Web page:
"I've become interested in the impact of climate change on the world, and the future of energy needs for the developing world, but right now I'm focusing on how we can take effective precautions against terrorism without harming our civil liberties."
— Burton Richter, Stanford, San Francisco Chronicle, October 8, 2001
"California in particular is very good in leadership — exploring the unknown, going out into the jungle, having the courage to know that you'll fail most of the time. Compare that with my native country. Sweden is good in management, but Swedish society does not accept failures the way we do."
— Sig Hagstrom, Stanford, on why California produces so many Nobel Prize winners, San Francisco Chronicle, October 8, 2001
"There are literally millions of ways a terrorist could attack next."
— Rob Duncan, University of New Mexico, on the difficulty of defending against terrorism, Albuquerque Journal, October 7, 2001
"We're looking at things so small, it's like being able to see my office window from 4 million miles away in space.''
— Wilson Ho, UC Irvine, on techniques for manipulating individual atoms, Orange County Register, October 7, 2001
"The chips could one day be used to pluck individual atoms from a BEC. You have a magnetic trap that's much, much simpler than any other experiment and that is much more versatile."
— Joerg Schmiedmayer, University of Heidelberg, on new techniques to trap atoms, New Scientist, October 6, 2001
"We are now in the middle of a revolution in astrophysics. That revolution actually started here."
— Baha Balantekin, University of Wisconsin, on the Homestake Mine in South Dakota, AP, October 5, 2001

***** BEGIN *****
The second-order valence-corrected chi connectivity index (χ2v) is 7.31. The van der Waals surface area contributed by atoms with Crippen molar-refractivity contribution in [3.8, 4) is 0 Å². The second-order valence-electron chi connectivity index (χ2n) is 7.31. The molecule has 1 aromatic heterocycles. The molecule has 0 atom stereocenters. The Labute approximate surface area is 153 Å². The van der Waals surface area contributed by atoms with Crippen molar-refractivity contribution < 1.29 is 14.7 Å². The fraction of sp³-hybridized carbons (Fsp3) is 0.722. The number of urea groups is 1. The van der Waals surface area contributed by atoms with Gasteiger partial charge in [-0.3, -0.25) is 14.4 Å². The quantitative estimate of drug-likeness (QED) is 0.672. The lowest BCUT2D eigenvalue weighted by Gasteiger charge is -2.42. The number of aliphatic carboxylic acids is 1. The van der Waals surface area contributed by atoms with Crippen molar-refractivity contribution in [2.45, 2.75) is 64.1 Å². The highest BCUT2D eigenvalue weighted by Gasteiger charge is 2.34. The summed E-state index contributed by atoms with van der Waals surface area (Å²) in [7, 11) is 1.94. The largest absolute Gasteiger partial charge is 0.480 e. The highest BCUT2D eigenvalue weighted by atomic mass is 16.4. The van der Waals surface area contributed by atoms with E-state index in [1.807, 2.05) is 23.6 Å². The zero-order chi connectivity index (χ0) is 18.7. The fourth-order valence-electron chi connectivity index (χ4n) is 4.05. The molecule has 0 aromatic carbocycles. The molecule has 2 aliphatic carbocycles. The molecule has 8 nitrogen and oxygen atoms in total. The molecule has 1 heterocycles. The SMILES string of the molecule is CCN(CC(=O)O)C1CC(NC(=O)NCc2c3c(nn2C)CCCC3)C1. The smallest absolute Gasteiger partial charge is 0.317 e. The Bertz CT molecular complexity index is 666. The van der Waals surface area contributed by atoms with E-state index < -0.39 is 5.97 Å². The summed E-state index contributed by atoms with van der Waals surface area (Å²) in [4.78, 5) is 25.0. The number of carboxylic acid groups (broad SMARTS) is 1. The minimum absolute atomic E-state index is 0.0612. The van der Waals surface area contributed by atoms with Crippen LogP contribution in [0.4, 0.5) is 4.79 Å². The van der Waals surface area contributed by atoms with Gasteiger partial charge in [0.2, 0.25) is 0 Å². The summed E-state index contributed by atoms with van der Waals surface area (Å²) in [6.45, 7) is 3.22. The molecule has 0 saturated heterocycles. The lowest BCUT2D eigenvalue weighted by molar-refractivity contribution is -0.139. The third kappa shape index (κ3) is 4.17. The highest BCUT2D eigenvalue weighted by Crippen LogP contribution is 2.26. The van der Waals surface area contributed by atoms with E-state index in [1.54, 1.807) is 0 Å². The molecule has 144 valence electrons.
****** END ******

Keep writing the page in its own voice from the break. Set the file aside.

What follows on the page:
"Teleportation is a really unfortunate term. It implies moving people from point A to point B."
— Christopher Monroe, University of Michigan, on the meaning of quantum teleportation, Christian Science Monitor, October 4, 2001
"This requires only a modest-size blower at the normal air intake to the building that makes sure that any leakage of air in the building is out rather than in. "
— Richard Garwin, Council on Foreign Relations, on ways to protect a building from bioterrorism, NY Times, October 23, 2001
"The main puzzle about solar neutrinos is that their measured number has always been lower than expected. Though the main explanation is now that neutrinos have mass - which was not originally predicted -details about how they are produced in the sun still need to be investigated."
— Carl A. Gagliardi, Texas A&M University, UPI, October 22, 2001
"Being an ordinary scientist and an ordinary Christian seems perfectly natural to me. For others, however, it appears strange, even astonishing, that someone could be serious about science and about faith."
— William Phillips, NIST, The Washington Times, October 22, 2001
"One of the great achievements of science has been, if not to make it impossible for intelligent people to be religious, then at least to make it possible for them not to be religious. We should not retreat from this accomplishment."
— Steven Weinberg, University of Texas, Dallas Morning News, October 23, 2001
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